Councils in Britain have spent more than £3.5bn on temporary accommodation for homeless families in the last five years, data obtained by the BBC shows.
In that time the annual cost has risen 43%, with councils spending £851m on temporary housing in 2015 alone.
Homeless charity Crisis said the number of people in temporary accommodation was rising at an “alarming rate”.
The government said temporary housing “ensures people have a roof over their head”.
But the Local Government Association said the costs were “unsustainable”.
Temporary accommodation is provided to households that councils accept are homeless, but the criteria for who is eligible varies between nations.
This includes bed and breakfasts, hostels and private rented accommodation.
Most of the cost – and the increase – has occurred in the overheated London housing market, figures obtained by the BBC through the Freedom of Information Act show.
Almost two thirds of the £3.5bn (61%) has been spent in the capital, while 85% of the increase in costs since 2011-12 also occurred there.
Just 10 London boroughs accounted for two thirds of the total increase in spending over the past four years.
Scotland spent more on temporary accommodation (£750m) than England when London is excluded (£578m).
‘I wasn’t in arrears for anything’
Lucy Surridge has spent nine weeks living in a hostel in Dagenham, east London, with her 11-year-old daughter and six-year-old son.
A full-time school chef, she was made homeless when her landlady sold the property.
The 29-year-old approached several estate agents but they told her she would need to earn £38,500 before they would consider renting to her.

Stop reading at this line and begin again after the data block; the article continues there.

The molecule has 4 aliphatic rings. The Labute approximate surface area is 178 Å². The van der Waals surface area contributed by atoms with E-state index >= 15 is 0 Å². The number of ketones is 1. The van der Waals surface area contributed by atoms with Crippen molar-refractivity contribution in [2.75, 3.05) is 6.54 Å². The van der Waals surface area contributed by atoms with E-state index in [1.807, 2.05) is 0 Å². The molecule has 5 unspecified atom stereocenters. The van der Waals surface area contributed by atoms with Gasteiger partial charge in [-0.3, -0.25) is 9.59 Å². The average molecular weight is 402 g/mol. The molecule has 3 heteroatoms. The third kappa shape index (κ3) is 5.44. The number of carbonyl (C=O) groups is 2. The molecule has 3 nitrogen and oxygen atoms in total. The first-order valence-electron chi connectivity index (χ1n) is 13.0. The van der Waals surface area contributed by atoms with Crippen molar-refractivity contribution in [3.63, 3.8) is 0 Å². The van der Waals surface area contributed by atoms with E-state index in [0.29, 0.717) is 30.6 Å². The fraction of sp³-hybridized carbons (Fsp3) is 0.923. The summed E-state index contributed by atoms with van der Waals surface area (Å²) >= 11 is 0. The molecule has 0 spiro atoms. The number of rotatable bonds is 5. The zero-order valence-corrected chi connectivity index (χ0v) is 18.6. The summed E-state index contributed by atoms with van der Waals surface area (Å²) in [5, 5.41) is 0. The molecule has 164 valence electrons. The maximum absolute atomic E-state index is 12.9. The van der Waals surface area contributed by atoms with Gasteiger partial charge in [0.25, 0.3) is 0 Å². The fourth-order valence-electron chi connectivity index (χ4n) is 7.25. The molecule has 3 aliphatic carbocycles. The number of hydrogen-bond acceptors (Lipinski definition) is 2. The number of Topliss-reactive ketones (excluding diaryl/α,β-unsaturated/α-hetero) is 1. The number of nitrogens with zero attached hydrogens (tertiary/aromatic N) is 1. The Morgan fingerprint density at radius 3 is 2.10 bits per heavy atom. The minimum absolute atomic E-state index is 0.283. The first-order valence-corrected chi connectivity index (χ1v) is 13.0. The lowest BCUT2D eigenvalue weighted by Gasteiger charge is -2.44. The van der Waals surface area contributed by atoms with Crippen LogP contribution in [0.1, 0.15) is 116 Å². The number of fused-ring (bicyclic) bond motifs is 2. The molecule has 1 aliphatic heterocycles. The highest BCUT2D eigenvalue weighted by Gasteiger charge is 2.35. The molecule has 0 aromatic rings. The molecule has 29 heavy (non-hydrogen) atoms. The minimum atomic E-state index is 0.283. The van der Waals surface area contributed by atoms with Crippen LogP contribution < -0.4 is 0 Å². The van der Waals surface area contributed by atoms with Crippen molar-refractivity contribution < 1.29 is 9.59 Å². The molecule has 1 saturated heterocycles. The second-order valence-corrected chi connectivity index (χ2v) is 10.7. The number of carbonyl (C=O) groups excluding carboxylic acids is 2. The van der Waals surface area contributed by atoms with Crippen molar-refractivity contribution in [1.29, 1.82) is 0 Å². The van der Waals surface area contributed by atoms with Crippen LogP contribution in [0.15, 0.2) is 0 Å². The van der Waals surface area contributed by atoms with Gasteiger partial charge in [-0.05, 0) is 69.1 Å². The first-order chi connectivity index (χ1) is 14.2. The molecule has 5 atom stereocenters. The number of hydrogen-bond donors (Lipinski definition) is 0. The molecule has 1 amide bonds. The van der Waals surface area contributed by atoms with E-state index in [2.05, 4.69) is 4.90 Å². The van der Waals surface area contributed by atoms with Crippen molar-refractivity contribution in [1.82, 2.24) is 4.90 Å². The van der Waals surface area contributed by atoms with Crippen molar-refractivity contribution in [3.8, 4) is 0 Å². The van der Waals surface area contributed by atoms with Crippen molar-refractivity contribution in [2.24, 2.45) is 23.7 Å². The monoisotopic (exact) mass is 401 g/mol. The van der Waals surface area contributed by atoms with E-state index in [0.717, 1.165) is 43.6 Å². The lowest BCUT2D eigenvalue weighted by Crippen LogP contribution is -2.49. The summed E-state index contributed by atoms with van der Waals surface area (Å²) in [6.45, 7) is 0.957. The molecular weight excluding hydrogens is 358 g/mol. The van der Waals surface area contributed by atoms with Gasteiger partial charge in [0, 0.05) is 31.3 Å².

She was told she would also need £3,500 in deposit, fees and the first month’s rent.
“I think everyone thinks ‘it’ll never happen to me’.
“I made sure I paid all my bills on time – I wasn’t in any arrears for anything.
“But even that didn’t secure me from being evicted and having nowhere else to go. You get priced out of being able to move on.”
Total spending by Scottish councils has remained fairly constant since 2011-12, at around £150m a year.
While the number of homeless people in Scotland has fallen slightly in recent years, a lack of stock is leaving families staying in temporary accommodation for longer.
In Wales £45m was spent over the period, with annual spending decreasing by 26% over the five years from £9m to £7m.
The fall in Wales coincides with a change in policy in the country that has seen a dramatic reduction in the number of households accepted as homeless, with councils working harder to prevent tenancies ending.
In 2014 Wales passed a Housing Act that put more responsibility on councils to prevent homelessness rather than placing people in temporary accommodation.
Figures for Northern Ireland have been excluded, as the country has a different system for temporary housing.
“More and more people are finding themselves in desperate circumstances,” said Jon Sparkes, chief executive of Crisis.
“Prevention is better than cure, and for homeless people this is especially so.
“It has already been shown to work in Wales. We now need similar change in England.
“The Homelessness Reduction Bill currently making its way through Parliament aims to do just that.”
The data shows the housing crisis is most apparent in England.
English councils, including those in London, have seen their costs rise by almost 60%.